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Whole Grain Benefits

All You Need to Know About Gluten Free Grains And Its Many Health Benefits



What is gluten Well, gluten is a protein that is usually found in wheat, barley, rye, oats, and triticale (a cross between wheat and rye). It contains gliadin and glutenin. The elasticity of the dough is due to its gluten content. Gluten gives the product a chewy texture and the desired shape. In some people, gluten causes inflammatory and autoimmune reactions, primarily destroying the tissues of the small intestine and the lining of the intestine.Also Read – Moringa, Millet, And Other Superfoods To Add To Your Daily Diet To Make You Healthier

In the human body, the absorption of nutrients takes place in the small intestine, so in such cases it is very important to adhere to a gluten-free diet for good intestinal health and nutritional status. Read also – Would you like a toned body? Ranbir Kapoor’s fitness mantra is all you need to watch video

Shivani Baijal, Senior Executive Nutritionist, Cloudnine Group of Hospitals, Gurgaon, talks about the two grains that are naturally gluten-free and also have many health benefits: Also Read – Family Planning: The Best And Most Effective Modern Contraceptive Measures, Watch The Video

Nation (Bajra):

Millet is one such ancient superfood that offers many health benefits due to its nutritional content. It helps boost the immune system, promote good bone health, and aid in weight loss. It contains all the potential antioxidants that prevent aging and metabolic disorders like diabetes, high blood pressure, lipid metabolism, etc. We know that many diseases are caused by the acidic pH of our body. Where a diet rich in alkaline foods is required. So this grain is naturally alkaline and prevents acid and heartburn problems.

Millet Health Benefits:

  • It’s a good source of B vitamins like niacin, folic acid, and pantothenic acid. These nutrients help carry out many enzymatic reactions in our body and are also necessary for the normal functioning of organs.
  • Millet contains an insoluble fiber known as prebiotics. It supports good bacteria in the gut. Insoluble fiber helps relieve symptoms like constipation, gas, gas and cramps, etc.
  • It can be a healthier grain to include in your diet if you want to protect your heart. It contains a good amount of magnesium which helps control blood pressure. Millet is also high in fiber (both soluble and insoluble fiber), which makes it a great choice for people with high cholesterol.
  • It is low in simple carbohydrates and high in complex carbohydrates (a low GI food) and so its consumption is good for controlling sugar levels and helping with weight loss.
  • Millet is rich in antioxidants and phenols, especially ferulic acid and catechins. Antioxidants help reduce oxidative stress in the body and strengthen immune function. The darker millets contain more antioxidants than the lighter ones.

It is one of the most nutritious grains for pregnant women because it is high in iron, protein, antioxidants, fiber, calcium, magnesium, potassium and folic acid. All of these nutrients are more needed during pregnancy. Its high iron content improves hemoglobin levels. Fiber prevents constipation and helps lower blood sugar levels in gestational diabetes. Calcium and folic acid help the fetus develop. Magnesium and potassium control blood pressure.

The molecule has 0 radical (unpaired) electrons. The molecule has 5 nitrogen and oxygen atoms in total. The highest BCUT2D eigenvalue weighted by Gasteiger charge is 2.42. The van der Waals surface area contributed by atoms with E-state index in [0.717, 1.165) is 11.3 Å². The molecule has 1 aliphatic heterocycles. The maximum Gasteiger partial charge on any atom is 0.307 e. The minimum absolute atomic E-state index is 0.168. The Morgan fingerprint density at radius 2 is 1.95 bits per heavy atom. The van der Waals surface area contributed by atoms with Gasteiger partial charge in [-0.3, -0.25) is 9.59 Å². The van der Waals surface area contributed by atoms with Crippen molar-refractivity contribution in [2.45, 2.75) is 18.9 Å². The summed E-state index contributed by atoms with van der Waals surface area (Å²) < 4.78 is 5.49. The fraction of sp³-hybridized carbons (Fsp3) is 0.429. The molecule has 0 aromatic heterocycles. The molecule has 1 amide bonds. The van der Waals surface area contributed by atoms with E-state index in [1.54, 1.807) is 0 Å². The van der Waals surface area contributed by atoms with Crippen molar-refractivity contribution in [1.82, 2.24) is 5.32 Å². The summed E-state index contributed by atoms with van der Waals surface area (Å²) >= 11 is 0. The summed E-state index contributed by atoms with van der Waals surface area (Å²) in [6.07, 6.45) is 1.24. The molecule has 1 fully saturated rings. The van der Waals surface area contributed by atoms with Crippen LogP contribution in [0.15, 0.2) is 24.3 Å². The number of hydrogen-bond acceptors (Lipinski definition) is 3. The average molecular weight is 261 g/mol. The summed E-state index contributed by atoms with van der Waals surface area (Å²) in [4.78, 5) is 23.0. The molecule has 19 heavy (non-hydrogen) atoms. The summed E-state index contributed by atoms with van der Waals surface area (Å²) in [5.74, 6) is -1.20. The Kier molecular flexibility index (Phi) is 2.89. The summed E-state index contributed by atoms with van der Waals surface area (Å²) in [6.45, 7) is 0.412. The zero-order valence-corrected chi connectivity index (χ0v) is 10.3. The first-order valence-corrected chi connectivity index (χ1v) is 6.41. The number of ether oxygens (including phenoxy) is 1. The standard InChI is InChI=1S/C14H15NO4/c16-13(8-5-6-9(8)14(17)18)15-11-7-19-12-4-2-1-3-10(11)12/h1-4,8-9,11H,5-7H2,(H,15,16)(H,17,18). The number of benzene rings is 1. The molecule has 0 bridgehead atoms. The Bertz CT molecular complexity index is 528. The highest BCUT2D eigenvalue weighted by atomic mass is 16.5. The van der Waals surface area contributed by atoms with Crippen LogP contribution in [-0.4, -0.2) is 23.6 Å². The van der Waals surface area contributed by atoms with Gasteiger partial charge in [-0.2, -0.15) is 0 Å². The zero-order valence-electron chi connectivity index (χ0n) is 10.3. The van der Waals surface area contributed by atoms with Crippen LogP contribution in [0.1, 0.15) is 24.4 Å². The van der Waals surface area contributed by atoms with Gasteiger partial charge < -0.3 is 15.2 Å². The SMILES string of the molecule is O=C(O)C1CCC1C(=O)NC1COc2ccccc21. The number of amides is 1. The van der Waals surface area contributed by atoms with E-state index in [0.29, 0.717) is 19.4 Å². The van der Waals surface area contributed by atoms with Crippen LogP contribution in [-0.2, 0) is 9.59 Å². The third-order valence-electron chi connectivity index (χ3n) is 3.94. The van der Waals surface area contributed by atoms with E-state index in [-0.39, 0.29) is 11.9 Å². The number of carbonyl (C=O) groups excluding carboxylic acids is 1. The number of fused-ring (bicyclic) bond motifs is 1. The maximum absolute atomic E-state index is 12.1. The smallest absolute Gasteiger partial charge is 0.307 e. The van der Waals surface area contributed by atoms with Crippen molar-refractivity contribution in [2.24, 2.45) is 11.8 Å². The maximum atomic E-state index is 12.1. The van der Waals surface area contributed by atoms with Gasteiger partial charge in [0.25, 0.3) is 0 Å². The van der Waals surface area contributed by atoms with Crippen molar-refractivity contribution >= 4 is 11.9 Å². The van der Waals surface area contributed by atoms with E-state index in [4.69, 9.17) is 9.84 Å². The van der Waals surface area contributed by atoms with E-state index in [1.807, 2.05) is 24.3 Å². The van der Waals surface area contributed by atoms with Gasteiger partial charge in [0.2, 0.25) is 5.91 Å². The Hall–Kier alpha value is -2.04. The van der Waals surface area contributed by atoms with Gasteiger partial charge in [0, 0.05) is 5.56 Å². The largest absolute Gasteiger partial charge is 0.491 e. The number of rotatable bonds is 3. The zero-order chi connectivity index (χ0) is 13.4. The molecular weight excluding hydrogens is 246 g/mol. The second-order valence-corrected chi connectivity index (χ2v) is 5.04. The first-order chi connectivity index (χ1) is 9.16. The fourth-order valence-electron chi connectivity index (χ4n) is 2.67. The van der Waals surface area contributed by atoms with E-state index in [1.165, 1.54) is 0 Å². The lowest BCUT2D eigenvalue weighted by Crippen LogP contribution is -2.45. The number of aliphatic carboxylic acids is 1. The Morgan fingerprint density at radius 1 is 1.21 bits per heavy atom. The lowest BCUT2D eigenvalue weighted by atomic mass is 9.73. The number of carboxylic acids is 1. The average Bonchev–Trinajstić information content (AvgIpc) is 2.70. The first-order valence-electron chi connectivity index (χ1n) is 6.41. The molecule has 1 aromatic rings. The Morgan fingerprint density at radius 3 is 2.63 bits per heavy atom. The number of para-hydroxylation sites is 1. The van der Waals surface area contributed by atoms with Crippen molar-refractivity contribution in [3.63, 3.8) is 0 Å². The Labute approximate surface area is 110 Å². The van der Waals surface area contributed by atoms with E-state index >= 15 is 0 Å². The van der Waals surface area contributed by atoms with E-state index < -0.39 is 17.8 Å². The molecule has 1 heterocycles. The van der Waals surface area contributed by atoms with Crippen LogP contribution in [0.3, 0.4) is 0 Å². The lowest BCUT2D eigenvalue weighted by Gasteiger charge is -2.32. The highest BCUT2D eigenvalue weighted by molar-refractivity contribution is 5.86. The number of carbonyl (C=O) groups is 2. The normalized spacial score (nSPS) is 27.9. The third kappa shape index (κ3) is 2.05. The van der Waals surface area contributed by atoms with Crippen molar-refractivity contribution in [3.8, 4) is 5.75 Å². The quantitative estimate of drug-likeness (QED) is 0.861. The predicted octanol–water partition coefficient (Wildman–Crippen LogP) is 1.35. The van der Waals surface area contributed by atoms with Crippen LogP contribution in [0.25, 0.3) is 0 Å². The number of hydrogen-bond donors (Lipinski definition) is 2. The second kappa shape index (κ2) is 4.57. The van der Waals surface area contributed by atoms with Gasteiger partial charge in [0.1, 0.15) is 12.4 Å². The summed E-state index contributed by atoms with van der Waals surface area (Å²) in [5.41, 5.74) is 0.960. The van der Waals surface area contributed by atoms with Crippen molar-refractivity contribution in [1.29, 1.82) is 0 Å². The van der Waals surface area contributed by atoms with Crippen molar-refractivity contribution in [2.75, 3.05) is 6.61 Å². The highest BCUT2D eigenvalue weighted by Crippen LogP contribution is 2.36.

And other information for those trying to get pregnant that this cereal can help you. The science behind this is that grains high in complex carbohydrates and low in refined carbohydrates prevent insulin resistance increases and help prevent ovulation. Women who suffer from PCOD should also add this cereal to their daily diet. As it helps to break down visceral fat, it regulates the menstrual cycle.

Buckwheat (kuttu):

Buckwheat is not a type of wheat, but rather a gluten-free grain that falls under the group of grains commonly referred to as pseudograins. Since it doesn’t grow in the grass, it’s a plant like quinoa and amaranth. Basically, it’s a seed that needs to be ground to make its flour. We all include this grain in our diet during the fasting days. But do we know its amazing health benefits?

Health Benefits Of Buckwheat:

  • It’s more filling than any other grain due to its energetic nutritional and complex carbohydrate content. And that helps you lose weight, keeps you full longer and prevents binge eating.
  • Iron is very important for the normal functioning of our body. A deficiency in this mineral leads to anemia, weakness and fatigue. Buckwheat is a good source of iron. So include this grain in your diet even on non-fasting days.
  • It is rich in magnesium and calcium, minerals needed for healthy and stronger bones and teeth, promotes growth and development.
  • Among the other pseudograins, buckwheat is a rich source of rutin antioxidants. It also contains other antioxidants like quercetin. Rutin has anti-inflammatory, anti-cancer and antioxidant properties. Antioxidants help remove potentially harmful substances called “free radicals” from our body. And so it strengthens immunity.
  • It is a rich source of vegetable protein, in particular it contains a good amount of aspartic acid, arginine, and lysine amino acids. These amino acids help regulate hormones in the body. Studies show that taking lysine can reduce anxiety and improve calcium absorption.